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Initial Evaluation Results Released for First Set of Applications

Today marks a major milestone in the New gTLD Program: Initial Evaluation (IE) results for the first set of new gTLD applications have been released to applicants and the general public.

This achievement is the result of many years of policy development and implementation work to bring diversity, competition, and innovation to the Domain Name System. Applicants, along with the greater ICANN community have dedicated countless hours toward reaching this goal. This is not only an important and exciting moment in the New gTLD Program but also in the continuing evolution of the Internet.

To view Initial Evaluation results for applications with priority numbers 1 through 30, go to the Current Application Status page of the new gTLD microsite. Results are posted under the IE Results column. Clicking on the result will take you to the Initial Evaluation report for that application.

There are three possible outcomes of Initial Evaluation: Pass, Eligible for Extended Evaluation, or Ineligible for Further Review.

  • Pass - The evaluation panels determined that the application is consistent with the requirements in the Applicant Guidebook and can advance to the next phase of the Program.
  • Eligible for Extended Evaluation - The Financial, Technical/Operational, Registry Services, or Geographic Names evaluation panels determined that the application did not provide sufficient information to award a passing score. The application is eligible for extended evaluation.
  • Ineligible for Further Review - The DNS Stability, String Similarity, Background Screening, and/or Geographic Names evaluation panels determined that the application did not meet the relevant criteria in the Applicant Guidebook, and the application is ineligible for further review.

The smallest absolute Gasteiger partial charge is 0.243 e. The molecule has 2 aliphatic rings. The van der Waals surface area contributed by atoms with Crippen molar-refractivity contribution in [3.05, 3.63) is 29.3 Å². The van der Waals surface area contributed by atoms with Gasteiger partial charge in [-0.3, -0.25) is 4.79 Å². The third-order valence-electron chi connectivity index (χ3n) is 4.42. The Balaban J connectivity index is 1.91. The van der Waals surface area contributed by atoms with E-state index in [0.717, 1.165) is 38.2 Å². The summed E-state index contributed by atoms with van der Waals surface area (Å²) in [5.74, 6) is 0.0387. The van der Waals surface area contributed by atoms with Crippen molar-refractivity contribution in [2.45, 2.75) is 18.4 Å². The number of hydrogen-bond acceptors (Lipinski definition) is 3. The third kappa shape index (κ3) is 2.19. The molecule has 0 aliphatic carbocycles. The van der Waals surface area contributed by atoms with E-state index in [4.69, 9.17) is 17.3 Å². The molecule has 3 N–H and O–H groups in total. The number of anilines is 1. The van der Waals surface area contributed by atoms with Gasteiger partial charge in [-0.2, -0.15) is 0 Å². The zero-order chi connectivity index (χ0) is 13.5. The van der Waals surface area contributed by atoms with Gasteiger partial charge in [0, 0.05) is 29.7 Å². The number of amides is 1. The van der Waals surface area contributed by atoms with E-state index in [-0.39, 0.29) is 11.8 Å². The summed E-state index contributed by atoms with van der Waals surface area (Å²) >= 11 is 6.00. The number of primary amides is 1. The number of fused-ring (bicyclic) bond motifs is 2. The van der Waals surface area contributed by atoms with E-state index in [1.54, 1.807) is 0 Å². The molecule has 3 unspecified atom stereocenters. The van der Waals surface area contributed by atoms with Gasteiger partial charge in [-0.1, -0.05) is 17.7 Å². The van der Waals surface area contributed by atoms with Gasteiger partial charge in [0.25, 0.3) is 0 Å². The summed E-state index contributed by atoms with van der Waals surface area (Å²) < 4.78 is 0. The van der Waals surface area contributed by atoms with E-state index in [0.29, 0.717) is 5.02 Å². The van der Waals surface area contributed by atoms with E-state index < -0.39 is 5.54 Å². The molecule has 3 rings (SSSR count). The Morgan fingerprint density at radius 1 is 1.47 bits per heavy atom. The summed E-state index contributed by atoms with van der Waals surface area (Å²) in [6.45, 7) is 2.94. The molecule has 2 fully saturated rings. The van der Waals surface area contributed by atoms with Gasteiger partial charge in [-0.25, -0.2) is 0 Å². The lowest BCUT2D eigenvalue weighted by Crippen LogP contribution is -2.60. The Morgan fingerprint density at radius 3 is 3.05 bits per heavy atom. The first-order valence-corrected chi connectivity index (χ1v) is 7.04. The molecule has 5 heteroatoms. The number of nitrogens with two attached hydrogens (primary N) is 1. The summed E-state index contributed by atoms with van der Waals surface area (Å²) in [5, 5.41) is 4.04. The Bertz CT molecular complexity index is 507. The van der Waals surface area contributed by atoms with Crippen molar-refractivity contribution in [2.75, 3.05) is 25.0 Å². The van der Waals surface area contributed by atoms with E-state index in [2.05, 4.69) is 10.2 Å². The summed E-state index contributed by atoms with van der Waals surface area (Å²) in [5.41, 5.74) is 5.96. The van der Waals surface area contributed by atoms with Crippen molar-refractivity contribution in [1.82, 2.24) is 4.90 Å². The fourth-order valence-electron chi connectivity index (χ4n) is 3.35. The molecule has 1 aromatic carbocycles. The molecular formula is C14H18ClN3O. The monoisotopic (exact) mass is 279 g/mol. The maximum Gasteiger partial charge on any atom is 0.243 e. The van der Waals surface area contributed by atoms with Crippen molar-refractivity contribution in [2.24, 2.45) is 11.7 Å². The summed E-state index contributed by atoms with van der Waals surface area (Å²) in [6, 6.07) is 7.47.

For some applications Initial Evaluation results were not yet available for one or more possible reasons such as: pending change requests, clarifying questions, or follow-up with applicants regarding missing information. The results for these applications will be published as soon as the relevant processes are completed.

As communicated previously, ICANN is releasing Initial Evaluation results in priority order, in increments of 30 per week, with plans to increase to 100 per week. ICANN anticipates having Initial Evaluation results for all applications published by the end of August 2013.

Next Steps

Applications that pass Initial Evaluation (and that do not face any objections or string contention) will be eligible to proceed to contracting, with execution of the Registry Agreement as early as 23 April 2013.

Visit the New gTLD microsite to stay up-to-date on the latest Initial Evaluation releases and news about the Program.


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Domain Name System
Internationalized Domain Name ,IDN,"IDNs are domain names that include characters used in the local representation of languages that are not written with the twenty-six letters of the basic Latin alphabet ""a-z"". An IDN can contain Latin letters with diacritical marks, as required by many European languages, or may consist of characters from non-Latin scripts such as Arabic or Chinese. Many languages also use other types of digits than the European ""0-9"". The basic Latin alphabet together with the European-Arabic digits are, for the purpose of domain names, termed ""ASCII characters"" (ASCII = American Standard Code for Information Interchange). These are also included in the broader range of ""Unicode characters"" that provides the basis for IDNs. The ""hostname rule"" requires that all domain names of the type under consideration here are stored in the DNS using only the ASCII characters listed above, with the one further addition of the hyphen ""-"". The Unicode form of an IDN therefore requires special encoding before it is entered into the DNS. The following terminology is used when distinguishing between these forms: A domain name consists of a series of ""labels"" (separated by ""dots""). The ASCII form of an IDN label is termed an ""A-label"". All operations defined in the DNS protocol use A-labels exclusively. The Unicode form, which a user expects to be displayed, is termed a ""U-label"". The difference may be illustrated with the Hindi word for ""test"" — परीका — appearing here as a U-label would (in the Devanagari script). A special form of ""ASCII compatible encoding"" (abbreviated ACE) is applied to this to produce the corresponding A-label: xn--11b5bs1di. A domain name that only includes ASCII letters, digits, and hyphens is termed an ""LDH label"". Although the definitions of A-labels and LDH-labels overlap, a name consisting exclusively of LDH labels, such as""icann.org"" is not an IDN."